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Shannon Soper

UX researcher and educational psychology fan. Teaches piano and keeps up with her dog's Instagram fans @dgtrwatson.

9 min read · December 31st 2018

How Gatsby does high-impact, low-effort UX research (and you can too!)

What this article is about:

Recently, I gave a talk with this same title at Gatsby Days in the San Francisco Bay area (watch and listen to the talk here. This article reviews the following:

  • Why do UX research on your website?
  • How to do high-impact, low-effort research
  • Top 5 pain points we’re solving at Gatsby
  • How to sign up to be a usability tester

Why do UX research?

In October 2017, when I first started asking developers if I could interview them about what it was like to use Gatsby, many of them thought I was scamming them :). At an early-stage startup that’s going lean, a full-time UX researcher is rare, and especially rare in open source projects. People consider UX to be sort of expensive, in the sense that it takes time, resources, maybe hiring someone. It can also be sort of intimidating to think of how to hire someone with UX expertise, or to try to develop the expertise yourself. And people may doubt that the results of UX are worth the investment.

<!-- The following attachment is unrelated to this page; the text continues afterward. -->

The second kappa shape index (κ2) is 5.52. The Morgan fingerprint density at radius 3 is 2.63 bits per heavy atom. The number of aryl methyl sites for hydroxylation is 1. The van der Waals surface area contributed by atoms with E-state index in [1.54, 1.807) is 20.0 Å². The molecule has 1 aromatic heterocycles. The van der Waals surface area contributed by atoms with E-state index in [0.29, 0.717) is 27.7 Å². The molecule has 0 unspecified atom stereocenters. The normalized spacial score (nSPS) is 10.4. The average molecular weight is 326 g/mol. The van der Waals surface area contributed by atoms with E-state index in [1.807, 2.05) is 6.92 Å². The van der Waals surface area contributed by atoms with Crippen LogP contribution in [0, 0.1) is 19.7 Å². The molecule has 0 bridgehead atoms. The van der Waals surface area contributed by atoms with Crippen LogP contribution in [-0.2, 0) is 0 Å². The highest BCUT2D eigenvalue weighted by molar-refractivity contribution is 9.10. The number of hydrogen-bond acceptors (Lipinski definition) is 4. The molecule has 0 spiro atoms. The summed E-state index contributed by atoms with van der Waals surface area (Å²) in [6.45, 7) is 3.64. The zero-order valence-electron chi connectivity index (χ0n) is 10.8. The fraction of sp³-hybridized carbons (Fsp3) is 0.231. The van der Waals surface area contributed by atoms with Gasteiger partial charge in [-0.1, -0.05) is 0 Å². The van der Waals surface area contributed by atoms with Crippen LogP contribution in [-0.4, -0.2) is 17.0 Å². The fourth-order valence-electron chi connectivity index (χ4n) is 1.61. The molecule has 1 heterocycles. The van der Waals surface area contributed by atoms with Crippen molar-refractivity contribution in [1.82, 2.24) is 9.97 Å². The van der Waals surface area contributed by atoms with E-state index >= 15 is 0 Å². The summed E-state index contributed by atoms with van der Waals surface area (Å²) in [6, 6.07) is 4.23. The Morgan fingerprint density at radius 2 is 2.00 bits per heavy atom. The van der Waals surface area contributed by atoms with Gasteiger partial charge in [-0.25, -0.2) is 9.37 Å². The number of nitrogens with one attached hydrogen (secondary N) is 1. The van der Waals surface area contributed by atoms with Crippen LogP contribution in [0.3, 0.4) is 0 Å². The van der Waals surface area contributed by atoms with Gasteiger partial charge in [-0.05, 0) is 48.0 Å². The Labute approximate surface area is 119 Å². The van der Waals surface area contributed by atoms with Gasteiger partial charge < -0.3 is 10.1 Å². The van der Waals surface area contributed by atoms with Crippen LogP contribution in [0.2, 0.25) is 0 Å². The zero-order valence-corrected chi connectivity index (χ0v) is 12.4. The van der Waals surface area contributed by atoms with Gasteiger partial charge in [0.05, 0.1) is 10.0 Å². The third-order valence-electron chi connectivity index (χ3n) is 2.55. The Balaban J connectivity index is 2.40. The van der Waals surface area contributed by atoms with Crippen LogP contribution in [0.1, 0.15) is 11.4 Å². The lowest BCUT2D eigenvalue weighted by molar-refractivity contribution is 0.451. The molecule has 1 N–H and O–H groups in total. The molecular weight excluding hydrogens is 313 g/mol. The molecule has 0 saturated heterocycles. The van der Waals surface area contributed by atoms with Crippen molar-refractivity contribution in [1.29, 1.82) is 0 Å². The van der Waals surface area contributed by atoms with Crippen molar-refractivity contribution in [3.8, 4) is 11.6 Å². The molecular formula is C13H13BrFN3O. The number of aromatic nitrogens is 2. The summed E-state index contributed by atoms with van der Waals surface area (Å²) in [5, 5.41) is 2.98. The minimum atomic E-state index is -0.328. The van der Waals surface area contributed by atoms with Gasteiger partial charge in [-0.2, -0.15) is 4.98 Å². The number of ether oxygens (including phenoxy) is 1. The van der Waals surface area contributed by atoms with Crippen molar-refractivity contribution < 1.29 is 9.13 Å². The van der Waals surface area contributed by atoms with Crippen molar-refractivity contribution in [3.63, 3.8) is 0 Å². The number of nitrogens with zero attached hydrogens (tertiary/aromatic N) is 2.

To make sure it’s clear why we do UX research at Gatsby, here is the reason:

We do UX research to live up to these two Gatsby values:

  1. Create awesome DX
  2. Create awesome UX

Creating awesome DX and UX are two of the company’s values. We know that developers who use Gatsby and anyone who visits a Gatsby site are the experts on what makes their lives easier, so we make efforts to empathize deeply with our users so we can create the best available developer experience (DX) for making websites and best user experience (UX) for using websites. I think of these both as UX in a way, so will just use UX from here on out.

Can’t we live our values without research?

You might wonder whether it’s possible to create awesome UX without research; valid question, especially since it’s always nice to save time, effort, and money. When done right, UX research:

  • ensures meaningful work (e.g. you are focusing your efforts on what will make the most impact on your goals)
  • saves time (because you focus on the right thing earlier and learn about your mistakes faster)